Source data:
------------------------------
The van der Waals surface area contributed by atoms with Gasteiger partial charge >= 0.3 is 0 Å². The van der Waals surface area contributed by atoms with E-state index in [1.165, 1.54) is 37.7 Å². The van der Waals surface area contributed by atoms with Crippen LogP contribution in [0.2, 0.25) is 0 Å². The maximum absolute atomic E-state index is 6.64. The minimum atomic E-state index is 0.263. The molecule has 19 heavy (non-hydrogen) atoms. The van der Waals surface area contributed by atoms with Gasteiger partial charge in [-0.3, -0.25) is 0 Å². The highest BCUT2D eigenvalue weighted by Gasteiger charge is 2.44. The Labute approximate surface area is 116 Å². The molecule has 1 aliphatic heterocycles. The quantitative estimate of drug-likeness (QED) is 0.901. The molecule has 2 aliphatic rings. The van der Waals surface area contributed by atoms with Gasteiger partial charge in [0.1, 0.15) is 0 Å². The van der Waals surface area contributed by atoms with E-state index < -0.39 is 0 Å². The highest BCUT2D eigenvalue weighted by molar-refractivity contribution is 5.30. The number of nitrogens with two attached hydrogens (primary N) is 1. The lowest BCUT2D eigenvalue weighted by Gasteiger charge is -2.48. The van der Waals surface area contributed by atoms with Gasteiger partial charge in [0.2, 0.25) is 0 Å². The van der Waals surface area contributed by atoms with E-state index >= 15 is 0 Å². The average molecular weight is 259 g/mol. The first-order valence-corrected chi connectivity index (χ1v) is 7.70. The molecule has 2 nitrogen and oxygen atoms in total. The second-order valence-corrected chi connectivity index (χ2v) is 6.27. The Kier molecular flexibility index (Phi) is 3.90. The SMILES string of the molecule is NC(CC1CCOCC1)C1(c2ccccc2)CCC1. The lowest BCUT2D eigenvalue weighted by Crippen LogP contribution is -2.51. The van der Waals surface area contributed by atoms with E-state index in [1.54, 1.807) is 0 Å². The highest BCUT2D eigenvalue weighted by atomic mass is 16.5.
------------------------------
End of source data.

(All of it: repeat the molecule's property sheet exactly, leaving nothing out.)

The van der Waals surface area contributed by atoms with Gasteiger partial charge >= 0.3 is 0 Å². The van der Waals surface area contributed by atoms with E-state index in [1.165, 1.54) is 37.7 Å². The van der Waals surface area contributed by atoms with Crippen LogP contribution in [0.2, 0.25) is 0 Å². The maximum absolute atomic E-state index is 6.64. The minimum atomic E-state index is 0.263. The molecule has 19 heavy (non-hydrogen) atoms. The van der Waals surface area contributed by atoms with Gasteiger partial charge in [-0.3, -0.25) is 0 Å². The highest BCUT2D eigenvalue weighted by Gasteiger charge is 2.44. The Labute approximate surface area is 116 Å². The molecule has 1 aliphatic heterocycles. The quantitative estimate of drug-likeness (QED) is 0.901. The molecule has 2 aliphatic rings. The van der Waals surface area contributed by atoms with Gasteiger partial charge in [0.1, 0.15) is 0 Å². The van der Waals surface area contributed by atoms with E-state index < -0.39 is 0 Å². The highest BCUT2D eigenvalue weighted by molar-refractivity contribution is 5.30. The number of nitrogens with two attached hydrogens (primary N) is 1. The lowest BCUT2D eigenvalue weighted by Gasteiger charge is -2.48. The van der Waals surface area contributed by atoms with Gasteiger partial charge in [0.2, 0.25) is 0 Å². The van der Waals surface area contributed by atoms with E-state index >= 15 is 0 Å². The average molecular weight is 259 g/mol. The first-order valence-corrected chi connectivity index (χ1v) is 7.70. The molecule has 2 nitrogen and oxygen atoms in total. The second-order valence-corrected chi connectivity index (χ2v) is 6.27. The Kier molecular flexibility index (Phi) is 3.90. The SMILES string of the molecule is NC(CC1CCOCC1)C1(c2ccccc2)CCC1. The lowest BCUT2D eigenvalue weighted by Crippen LogP contribution is -2.51. The van der Waals surface area contributed by atoms with E-state index in [1.54, 1.807) is 0 Å². The highest BCUT2D eigenvalue weighted by atomic mass is 16.5.